Questions & Answers
Buying & Selling
Fake China: Reproductions II
Sometime in the decades prior to 1990, new reproduction railroad china was commissioned and sold by a controversial collector, since deceased. The china was actually made by prominent manufacturers on order from this individual. At the time, this china was clearly being sold as reproduction pieces. However, there is the distinct possibility that these pieces may now be represented as authentic in the collectors market. Therefore, here is a list of specific pieces that were reported in a 1990 article published by Key, Lock & Lantern - a collectors organization. Please note that this is not necessarily an exhaustive list. Collectors continue to have their suspicions about other pieces that have surfaced. See Updates.
Quoting from the original article, "There are two easy ways to determine a reproduction item. The first being that the design is applied over the glaze, rather than under the glaze as was normally done with railroad china. The second is by the manufacturer's back stamp. All of the items mentioned [below] have current manufacturer's back stamps, none of which were in use in the pre-Amtrak era. As very few china patterns have been produced for railroad use since 1971 (Winged Streamliner does come to mind), a knowledge of the current manufacturer's marks can be used to determine authenticity." Current manufacturer's back stamps include Homer Laughlin, Hall, and Sterling China. With the exception of Union Pacific's "Winged Streamliner" pattern which was produced in the post-Amtrak era for business cars, any china with these three back stamps should be considered reproductions."
The list of china pieces known to have been reproduced by this single individual is as follows:
Baltimore & Ohio
Baltimore Steam Packet Co. (OLD BAY LINE)
Chesapeake & Ohio
Lehigh Valley Transit (LIBERTY BELL ROUTE)
Lehigh Valley Railroad
New Haven Railroad
New York Central (MERCURY)
The Pullman Co.
Seaboard Air Line
Western Maryland Lines (UNION BRIDGE)
Once again, this is not necessarily an exhaustive list. There is the possibility that other china pieces were reproduced by this individual as well.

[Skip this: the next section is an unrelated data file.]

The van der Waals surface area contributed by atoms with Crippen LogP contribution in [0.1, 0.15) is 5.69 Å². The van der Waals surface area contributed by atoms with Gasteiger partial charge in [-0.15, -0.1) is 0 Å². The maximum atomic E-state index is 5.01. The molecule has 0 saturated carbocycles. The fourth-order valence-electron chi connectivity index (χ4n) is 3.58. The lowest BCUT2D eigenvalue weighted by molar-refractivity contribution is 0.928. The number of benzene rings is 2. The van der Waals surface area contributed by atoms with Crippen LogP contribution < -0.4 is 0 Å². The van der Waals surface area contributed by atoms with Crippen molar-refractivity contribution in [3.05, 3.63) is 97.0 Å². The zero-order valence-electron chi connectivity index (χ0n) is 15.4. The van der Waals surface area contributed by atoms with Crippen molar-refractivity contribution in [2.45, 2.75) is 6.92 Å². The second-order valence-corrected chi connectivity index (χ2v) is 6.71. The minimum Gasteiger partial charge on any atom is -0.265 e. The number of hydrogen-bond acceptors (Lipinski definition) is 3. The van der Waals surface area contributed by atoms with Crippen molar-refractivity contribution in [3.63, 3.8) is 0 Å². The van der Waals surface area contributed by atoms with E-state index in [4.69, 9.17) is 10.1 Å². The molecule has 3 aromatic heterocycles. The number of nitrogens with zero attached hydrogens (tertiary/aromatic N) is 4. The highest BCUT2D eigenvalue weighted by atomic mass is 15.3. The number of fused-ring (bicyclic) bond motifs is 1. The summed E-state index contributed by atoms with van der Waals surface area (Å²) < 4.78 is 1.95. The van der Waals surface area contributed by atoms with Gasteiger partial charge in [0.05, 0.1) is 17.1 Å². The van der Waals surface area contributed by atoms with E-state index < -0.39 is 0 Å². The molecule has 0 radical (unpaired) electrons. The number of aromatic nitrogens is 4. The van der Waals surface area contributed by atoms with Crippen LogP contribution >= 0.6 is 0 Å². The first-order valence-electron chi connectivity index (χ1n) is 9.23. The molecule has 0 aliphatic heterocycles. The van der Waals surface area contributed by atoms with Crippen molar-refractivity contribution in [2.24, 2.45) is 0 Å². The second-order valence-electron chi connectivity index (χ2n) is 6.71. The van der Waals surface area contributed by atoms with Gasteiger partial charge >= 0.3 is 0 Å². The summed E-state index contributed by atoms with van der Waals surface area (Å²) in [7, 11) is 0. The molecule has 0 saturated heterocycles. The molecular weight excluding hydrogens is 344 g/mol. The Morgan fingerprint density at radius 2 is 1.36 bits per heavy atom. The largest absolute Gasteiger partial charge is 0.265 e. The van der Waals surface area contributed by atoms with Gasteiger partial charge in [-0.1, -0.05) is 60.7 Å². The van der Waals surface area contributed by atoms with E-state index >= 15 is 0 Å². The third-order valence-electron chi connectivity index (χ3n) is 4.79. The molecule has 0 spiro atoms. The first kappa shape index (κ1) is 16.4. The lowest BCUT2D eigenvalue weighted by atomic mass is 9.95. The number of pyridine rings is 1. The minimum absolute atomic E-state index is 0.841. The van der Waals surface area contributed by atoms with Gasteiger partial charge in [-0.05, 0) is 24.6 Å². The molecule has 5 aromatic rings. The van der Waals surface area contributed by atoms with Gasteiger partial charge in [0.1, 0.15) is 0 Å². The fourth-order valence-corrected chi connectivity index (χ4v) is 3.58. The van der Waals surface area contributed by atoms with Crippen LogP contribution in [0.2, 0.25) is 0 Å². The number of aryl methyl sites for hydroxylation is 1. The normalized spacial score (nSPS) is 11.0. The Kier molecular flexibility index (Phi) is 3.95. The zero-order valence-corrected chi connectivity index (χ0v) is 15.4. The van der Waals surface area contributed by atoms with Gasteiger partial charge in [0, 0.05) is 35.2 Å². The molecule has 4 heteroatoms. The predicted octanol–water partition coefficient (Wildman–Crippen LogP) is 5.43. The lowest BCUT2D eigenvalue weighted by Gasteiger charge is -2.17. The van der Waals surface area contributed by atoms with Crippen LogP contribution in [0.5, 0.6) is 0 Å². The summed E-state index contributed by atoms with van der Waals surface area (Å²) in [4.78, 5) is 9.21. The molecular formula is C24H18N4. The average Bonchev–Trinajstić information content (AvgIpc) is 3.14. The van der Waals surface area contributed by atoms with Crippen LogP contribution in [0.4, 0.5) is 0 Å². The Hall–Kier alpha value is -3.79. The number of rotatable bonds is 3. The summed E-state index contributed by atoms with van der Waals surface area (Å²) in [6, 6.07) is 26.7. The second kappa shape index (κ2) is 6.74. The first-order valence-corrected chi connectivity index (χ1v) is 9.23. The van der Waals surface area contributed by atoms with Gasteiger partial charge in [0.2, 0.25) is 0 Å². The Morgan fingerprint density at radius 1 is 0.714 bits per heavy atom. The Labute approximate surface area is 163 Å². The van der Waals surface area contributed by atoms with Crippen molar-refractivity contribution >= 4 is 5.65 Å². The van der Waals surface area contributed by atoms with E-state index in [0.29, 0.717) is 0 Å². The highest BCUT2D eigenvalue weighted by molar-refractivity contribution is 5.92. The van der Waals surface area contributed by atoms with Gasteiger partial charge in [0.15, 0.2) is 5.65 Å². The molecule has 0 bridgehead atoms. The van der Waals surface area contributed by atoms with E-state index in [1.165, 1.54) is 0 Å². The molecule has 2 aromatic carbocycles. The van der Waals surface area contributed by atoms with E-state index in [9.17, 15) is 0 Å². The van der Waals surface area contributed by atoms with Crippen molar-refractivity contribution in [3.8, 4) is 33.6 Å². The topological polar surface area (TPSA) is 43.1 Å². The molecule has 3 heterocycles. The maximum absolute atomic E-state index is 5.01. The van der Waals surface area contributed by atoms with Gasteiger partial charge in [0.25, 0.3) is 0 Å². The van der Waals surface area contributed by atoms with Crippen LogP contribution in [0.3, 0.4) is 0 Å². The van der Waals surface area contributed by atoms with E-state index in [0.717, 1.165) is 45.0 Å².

Remember: Anything that looks new and is reported to be 70-100 years old is suspicious! Almost all private U.S. Railroads stopped passenger service in 1971 with the inception of Amtrak. Well before that date, passenger service was a major money-loser, and railroads had long stopped ordering new dining car china. With the exception of some office car china, private railroads have not ordered new china for at least 40 years. If it looks new, it most likely is new!
Updates. (2005) A suspicious pedestal Egg Cup marked for the Boston & Maine in the "Bar Harbor" pattern has surfaced and may be from this same individual's production. One way to tell the difference is that the real thing has both black and brown pinstripes, whereas the suspicious one has only black pinstripes. We don't know what the back stamp is on the suspicious piece, but this would be more evidence one way or another.
Another experienced china collector added the following: "[The deceased individual] applied the WM [Western Maryland] logo to many different pieces of old restaurant weight white china, logo always overglaze, of course... He was quite eager to make this stuff look real "old", and often, apparently, "cooked" the pieces to age them. R.I.P." Again note what was said in the beginning of this article -- the marking was applied over the glaze in these reproductions rather than under the glaze as was usually done with authentic railroad china.
Thanks to the "nshore railroadiana list" for comments.
Comments or suggestions? See Contact Us page.
Source: Key, Lock & Lantern, Spring 1990, Issue #95, pp 1883-1884.